Focal segmental glomerulosclerosis

Focal segmental glomerulosclerosis (FSGS) is a rare kidney disorder characterized by scarring (sclerosis) of the glomeruli, which are the filtering units in the kidney. The scarring takes place in small (focal) sections (segmental) of the kidneys' filters. FSGS can lead to end-stage renal disease (ESRD). FSGS is estimated to affect up to 40,000 patients in the U.S., with a similar prevalence in Europe.

Patients with FSGS often have proteinuria (protein in the urine) due to the breakdown of the normal filtration mechanism in the kidney. FSGS can also cause swelling (edema) in the legs, ankles and around the eyes; and low levels of protein in the blood.

More than 5,400 people are diagnosed with FSGS every year and new cases are on the rise. FSGS is one of the leading causes of ESRD in children and accounts for up to 20 percent of all new cases of nephrotic syndrome in children each year. FSGS is accounts for 40 percent of adults with nephrotic syndrome.

Most often, the cause of FSGS is unknown, or idiopathic. In other cases, the scarring may occur because of an infection, or another condition such as diabetes, HIV, sickle cell disease, autoimmune disease, genetic reason, or other cause. There are no approved treatments indicated for FSGS.

Learn about our development efforts for FSGS .

Resources: National Kidney Foundation ; Nephcure Kidney International ; NORD

The following organizations may be a resource for information and support for people with FSGS and those around them:

NephCure Kidney International

NephCure Kidney International is an organization committed exclusively to support research seeking the cause of the potentially debilitating kidney disease Focal Segmental Glomerulosclerosis (FSGS) and the diseases that cause Nephrotic Syndrome, improve treatment, and find a cure.

Kidney & Urology Foundation of America

The Kidney & Urology Foundation of America (KUFA) is a national, 501 c(3) not-for-profit organization dedicated to helping people with kidney and urologic diseases and individuals waiting for organ and tissue transplants. The Kidney & Urology Foundation focuses on care and support of the patient, the concerns of those at risk, education for the community and medical professionals, methods of prevention, and improved treatment options.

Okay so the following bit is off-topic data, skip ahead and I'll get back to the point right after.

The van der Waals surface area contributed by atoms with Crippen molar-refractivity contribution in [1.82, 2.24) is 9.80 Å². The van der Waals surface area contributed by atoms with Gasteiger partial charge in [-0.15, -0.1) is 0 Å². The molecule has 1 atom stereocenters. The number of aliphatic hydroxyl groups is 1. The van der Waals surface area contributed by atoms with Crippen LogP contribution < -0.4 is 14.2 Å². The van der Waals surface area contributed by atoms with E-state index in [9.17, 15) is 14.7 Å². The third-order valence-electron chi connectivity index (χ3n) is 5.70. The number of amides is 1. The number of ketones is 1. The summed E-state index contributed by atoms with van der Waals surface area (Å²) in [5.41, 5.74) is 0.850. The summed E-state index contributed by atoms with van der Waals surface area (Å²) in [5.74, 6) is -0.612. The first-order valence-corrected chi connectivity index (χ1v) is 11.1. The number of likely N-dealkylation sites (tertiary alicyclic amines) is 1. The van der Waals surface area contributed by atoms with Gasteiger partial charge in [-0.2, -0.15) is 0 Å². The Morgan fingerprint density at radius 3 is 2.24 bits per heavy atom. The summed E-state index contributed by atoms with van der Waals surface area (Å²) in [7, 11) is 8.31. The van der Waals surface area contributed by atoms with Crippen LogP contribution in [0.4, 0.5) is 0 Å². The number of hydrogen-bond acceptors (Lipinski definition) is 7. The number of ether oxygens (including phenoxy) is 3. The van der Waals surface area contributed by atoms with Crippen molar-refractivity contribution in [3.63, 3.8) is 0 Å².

Global Genes

Global Genes is a non-profit patient advocacy organization working to eliminate the challenges of rare disease by building awareness, educating the global community, and providing critical connections and resources that equip advocates to become activists for their disease.  Global Genes promotes the needs of the rare disease community under a unifying symbol of hope – the Blue Denim Genes Ribbon™. Numerous tools, resources and educational events can be found on the Global Genes website www.globalgenes.org.

National Organization for Rare Disorders

The National Organization for Rare Disorders (NORD) is a unique federation of voluntary health organizations dedicated to helping people with rare "orphan" diseases and assisting the organizations that serve them. NORD is committed to the identification, treatment and cure of rare disorders through programs of education, advocacy, research and service. In the US, NORD is also the official sponsor of Rare Disease Day, an annual global observance that raises awareness of rare diseases and elevates them into the public consciousness as an important health issue that cannot be ignored.


EURORDIS is a non-governmental patient-driven alliance of more than 700 rare disease patient organisations in more than 60 countries. EURORDIS strives to build a strong pan-European community of patient organisations and people living with a rare disease, to be their voice at the European level, and - directly or indirectly - to fight against the impact of rare diseases on their lives. EURORDIS leads global efforts for Rare Disease Day and the online social platform for people living with or affected by a rare diseases RareConnect. EURORDIS represents the voice of an estimated 30 million people living with a rare disease in Europe. Follow @eurordis or see the EURORDIS Facebook page. For more information visit: www.eurordis.org.